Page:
- Small and carefully curated – These kind of stores don’t flock the shelves with items. They’ll have one of everything they sell and the rest of the stock out the back. It means a decluttered store that is easy to browse and creates a more relaxing experience.
Kith NYC (Big, Immersive Experience)
Kith was the most ridiculous retail store I’d ever been in. The sneaker & streetwear emporium felt like half museum and half retail store. The registers saw a flock of loyal customers waiting with credit card in hand.
Somewhere between the 10,000 HB pencils that lined a feature wall and the ceiling full of white sneakers, this place just had a buzz to it. You didn’t want to leave.
Plug: Always good to see our clients zanerobe in there (and Urban Outfitters, Barneys, Nordstrom and just about everywhere else) as well.
Saturdays Surf NYC (Curated)
Saturdays was easily our favourite. Walk in the door and you don’t see product, you see surf-themed props and a friendly face behind a coffee machine. All elements were complimentary to their aspirational brand aesthetic.
Staff aren’t salesy. In fact, they encourage you to buy a coffee and relax in their courtyard out the back (yep, they have a courtyard to escape from the hustle and bustle of Soho). Everyone that I saw come into the store stayed longer than 5 minutes and most bought something. They also loaded your bag up with a myriad of brand stickers to ensure you could spread your brand allegiance.
This was the area of brand building that the US really impressed me with.
The stores that do culture best think like they’re a human.
It’s like they say, ‘If I, Urban Outfitters, were a human, what would I like? Lets fill my store with things that represent my values. We’ll sell them but we won’t really make much money off them. Hell, some of them might just be props.’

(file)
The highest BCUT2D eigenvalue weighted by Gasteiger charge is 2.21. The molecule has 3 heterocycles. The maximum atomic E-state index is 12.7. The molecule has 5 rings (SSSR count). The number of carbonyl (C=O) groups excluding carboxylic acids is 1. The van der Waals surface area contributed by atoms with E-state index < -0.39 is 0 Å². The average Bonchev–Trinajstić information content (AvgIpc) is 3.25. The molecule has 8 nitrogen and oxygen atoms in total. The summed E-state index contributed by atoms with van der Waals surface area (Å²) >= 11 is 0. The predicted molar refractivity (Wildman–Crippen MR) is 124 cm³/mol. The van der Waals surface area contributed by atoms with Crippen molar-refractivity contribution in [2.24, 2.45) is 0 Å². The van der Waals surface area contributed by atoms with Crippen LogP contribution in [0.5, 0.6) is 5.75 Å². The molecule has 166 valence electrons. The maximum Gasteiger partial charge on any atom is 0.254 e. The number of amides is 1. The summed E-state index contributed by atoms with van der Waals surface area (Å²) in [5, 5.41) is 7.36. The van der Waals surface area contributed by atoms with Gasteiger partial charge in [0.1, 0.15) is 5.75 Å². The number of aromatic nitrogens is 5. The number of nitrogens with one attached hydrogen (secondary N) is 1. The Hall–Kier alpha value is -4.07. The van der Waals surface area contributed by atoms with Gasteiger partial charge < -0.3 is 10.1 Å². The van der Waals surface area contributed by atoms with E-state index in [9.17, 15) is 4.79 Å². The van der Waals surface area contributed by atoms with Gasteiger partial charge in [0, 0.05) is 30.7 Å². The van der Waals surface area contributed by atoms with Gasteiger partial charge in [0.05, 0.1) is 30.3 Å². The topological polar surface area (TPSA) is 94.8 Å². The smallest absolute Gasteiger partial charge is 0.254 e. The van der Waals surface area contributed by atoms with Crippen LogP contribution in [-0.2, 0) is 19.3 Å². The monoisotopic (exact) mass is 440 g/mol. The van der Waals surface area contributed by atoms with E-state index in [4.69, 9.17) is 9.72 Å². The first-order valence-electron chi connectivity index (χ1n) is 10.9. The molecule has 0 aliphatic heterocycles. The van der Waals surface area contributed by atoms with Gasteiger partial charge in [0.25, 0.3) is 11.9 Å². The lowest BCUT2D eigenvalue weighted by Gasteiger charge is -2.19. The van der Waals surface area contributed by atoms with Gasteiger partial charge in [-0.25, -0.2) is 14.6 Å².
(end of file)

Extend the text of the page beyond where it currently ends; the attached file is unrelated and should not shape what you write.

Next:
By surrounding their brand with things like Kurt Kobain books, old school records and nostalgic cameras, Urban Outfitters felt more relatable to their fashionable 20-somethings market.
Burton did it with flasks and ukuleles.
Kith did it with coffee table books on erotic photography.
Google & Amazon Dominance
Google & Amazon are everywhere, for everything.
We saw heaps of Amazon & Google Shopping delivery vans on the road for all categories of shopping – food, clothing, electrical goods etc.
As their foothold grows in Australia, brands will need to give their customers strong reasons to shop directly through you and not them, otherwise it could be a race to the bottom on price.
Amazon and eBay together already account for approximately $2 out of every $5 spent online in America. That’s leaving $3 out of every $5 for everyone else to fight for.
Heavy on the hashtags
Like some social media experts, US Billboards and in-store signage weren’t short of a ‘hashtag’.
Many fashion, accessory and cosmetic brands all tried to capture post-purchase engagement with their customers by encouraging user generated content like… ‘Post yourself in your Calvins’.
Although not quite #thefrankeffect (which is social marketing genius), Chanel, Lancome & Calvin Klein, all featured a nominated hashtag as their sole messaging on prime real estate billboards we saw. It’s a trend that’s only growing because of the traceability.
Eventually, I believe brands will make it even more incentivised for loyal customers than ‘being featured on our gallery’ and start offering free product, store credit or exclusive event invites as both the tactic and social platforms mature to enable ecommerce transactions natively.
Collaborations are on the rise in a BIG way. Pharrell & G-Star, Vera Wang & H&M, Russell Westbrook & Barney’s. If you’re seen to have a marketable, hip, fashion edge to you as a celebrity, the big brands are willing to pay.
Sure, the large multi-national brands can buy celebrity star power in an attempt to influence and gain the loyal following their chosen star has, but there is nothing stopping smaller localised brands doing the same by pairing with local complimentary brands, artists or designers.
NYC Saturdays do it here – http://www.saturdaysnyc.com/artist-collaborators
US retail and brand are doing some great work, but there’s plenty of room for improvement. Online and Offline are still two different worlds. No-ones nailed the omnichannel experience yet.